The only possible guarding against the hazard was the attempt to limit access through the window. Photographs taken on dates before and after the accident show that the window opening was covered with a sheet of plywood. The ALJ found that the photographs could support the inference that the window opening was covered and that the injured employee, despite his statement that the plywood was not in place when he went through the window opening, had removed the plywood before climbing through the opening. However, the ALJ also held that, assuming that the plywood and caution tape were in place when the employee reached the window, they did not adequately protect the employee against falling through the skylight. The Board adopts this finding.

To establish the general violation alleged in the citation, the Division needed to prove only that there was an unguarded skylight opening and that an employee was exposed to the fall hazard it presented. It was undisputed, and admitted by Employer through the foreman's accident report, that the employee who went onto the canopy was exposed to the hazard of falling through the unguarded skylight. Through the evidence discussed above, the Division proved the elements of a general violation of section 1632(e).

Employer contends that all of the direct evidence concerning what the employee was doing on the canopy was hearsay. The statements made by the foreman in the accident report were excepted from the hearsay rule by Evidence Code section 1222 as admissions authorized by Employer, because Employer admitted that the foreman was a supervisor and was designated to fill out the report. Section 376.2 provides that hearsay evidence that would be admissible over objection in a civil action is in itself sufficient to support a finding of fact. Therefore, the accident report, standing alone, is sufficient to support the ALJ’s finding as to the reason for the employee’s presence on the roof of the canopy.

The foreman's accident report is not the only evidence describing the employee's actions on the canopy that would be admissible over objection in a civil action.

Employer acknowledged that it was under contract to gut or strip the building of asbestos and PCP-containing construction materials and to collect and dispose of potentially contaminated debris generated by the work. The employee was under Employer's direction and control at the site to do work essential to the performance of Employer's contract. The employee went onto the canopy during working hours while the foreman and other employees were at the site to spread plastic sheeting used to catch potentially contaminated debris. Spreading plastic to collect work-generated debris helped Employer perform its contractual duty. This circumstantial evidence tends to prove that the employee was performing assigned work at the time of the accident.

Because there was considerable direct and indirect evidence of what the employee was doing on the canopy, the employee's hearsay statements that he went onto the roof at the foreman's direction to spread plastic to collect debris were admissible to explain or supplement that evidence.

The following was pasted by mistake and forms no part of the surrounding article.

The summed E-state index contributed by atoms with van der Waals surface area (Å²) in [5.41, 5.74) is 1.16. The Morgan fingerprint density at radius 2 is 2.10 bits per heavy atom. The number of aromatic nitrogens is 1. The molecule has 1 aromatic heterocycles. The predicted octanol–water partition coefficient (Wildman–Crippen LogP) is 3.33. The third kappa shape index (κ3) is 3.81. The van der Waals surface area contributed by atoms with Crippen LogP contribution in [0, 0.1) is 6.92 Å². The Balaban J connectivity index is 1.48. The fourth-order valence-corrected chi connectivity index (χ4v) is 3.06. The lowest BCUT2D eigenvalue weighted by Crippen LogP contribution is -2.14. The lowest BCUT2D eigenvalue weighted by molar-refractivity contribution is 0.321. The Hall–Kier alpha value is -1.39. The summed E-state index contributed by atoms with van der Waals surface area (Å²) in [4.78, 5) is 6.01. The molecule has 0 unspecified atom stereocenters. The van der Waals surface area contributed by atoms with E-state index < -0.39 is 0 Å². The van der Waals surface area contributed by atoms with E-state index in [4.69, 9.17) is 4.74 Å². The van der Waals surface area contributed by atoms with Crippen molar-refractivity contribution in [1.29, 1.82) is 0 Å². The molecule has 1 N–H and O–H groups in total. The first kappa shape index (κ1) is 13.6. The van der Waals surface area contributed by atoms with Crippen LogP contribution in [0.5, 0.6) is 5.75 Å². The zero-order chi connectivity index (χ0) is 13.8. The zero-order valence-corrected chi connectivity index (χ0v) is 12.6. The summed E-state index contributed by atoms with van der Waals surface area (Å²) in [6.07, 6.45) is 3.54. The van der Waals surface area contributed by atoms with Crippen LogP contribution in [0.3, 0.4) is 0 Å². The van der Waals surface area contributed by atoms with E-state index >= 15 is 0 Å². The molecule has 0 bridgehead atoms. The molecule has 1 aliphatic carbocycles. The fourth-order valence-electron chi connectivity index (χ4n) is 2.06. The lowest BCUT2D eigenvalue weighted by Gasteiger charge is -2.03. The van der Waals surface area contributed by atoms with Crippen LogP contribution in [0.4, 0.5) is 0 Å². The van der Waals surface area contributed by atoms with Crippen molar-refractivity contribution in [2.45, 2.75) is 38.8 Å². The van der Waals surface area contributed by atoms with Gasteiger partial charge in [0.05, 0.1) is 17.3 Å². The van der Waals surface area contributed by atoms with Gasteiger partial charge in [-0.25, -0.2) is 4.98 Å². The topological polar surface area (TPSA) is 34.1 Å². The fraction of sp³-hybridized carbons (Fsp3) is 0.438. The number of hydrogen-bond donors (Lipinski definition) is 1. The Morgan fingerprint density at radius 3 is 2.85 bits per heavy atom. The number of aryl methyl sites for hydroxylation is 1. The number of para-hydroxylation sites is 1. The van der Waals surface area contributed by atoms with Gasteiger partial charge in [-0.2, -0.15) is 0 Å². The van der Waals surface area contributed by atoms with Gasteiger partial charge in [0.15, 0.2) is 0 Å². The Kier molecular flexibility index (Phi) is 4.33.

The employee's statements are not inadmissible because they are "double hearsay" in that they were not made directly to the compliance officer in a language he could understand, but to an interpreter who then told the compliance officer in English what the employee said. Employer’s legitimate concern over the reliability of such evidence is addressed by the Board in section 376.2 of its rules which provides in part:

Hearsay evidence may be used for the purpose of supplementing or explaining other evidence but over timely objection shall not be sufficient in itself to support a finding unless it would be admissible over objection in civil actions.

The ALJ expressly noted the hearsay nature of a portion of the evidence and carefully applied the section 376.2 limitations on hearsay in making the findings in the decision.

Employer contends that the ALJ accorded too much weight to the employee’s hearsay statements and not enough to the product manager's hearsay statements. However, the record does not support this contention. The circumstantial evidence of the context in which the employee went onto the canopy and the foreman’s statement that the employee went there to spread plastic sheeting are both consistent with the employee’s statement that he went onto the canopy at the foreman’s direction. Conversely, neither the circumstantial evidence nor the foremen’s statement is consistent with the product manager’s hearsay statements that the employee had been instructed to stay off the canopy and that Employer did not know why he went there.

The Board’s review of the evidence demonstrates that the ALJ’s finding of a general violation of section 1632(e) is supported by solid, credible evidence. Therefore it is entitled to "great weight" and "should be rejected only on the basis of contrary evidence of considerable substantiality." Together, the circumstantial evidence of the "before" and "after" photographs of the window opening, the hearsay statements of the product manager, and the vice president’s general testimony concerning Employer’s safety practices and procedures may suggest that Employer had no reason to anticipate the employee’s presence on the roof. However, in the Board’s view, that evidence lacks the "considerable substantiality" necessary to invalidate the ALJ’s finding.

By proving that the skylight was not guarded in accordance with section 1632(e) and that the injured employee was exposed to the hazard presented thereby, the Division established a general violation of section 1632(e).

For the foregoing reasons, the Board affirms the ALJ’s decision denying Employer’s appeal.


Employer’s appeal is denied. A general violation of section 1632(e) is found and a civil penalty of $75 is assessed.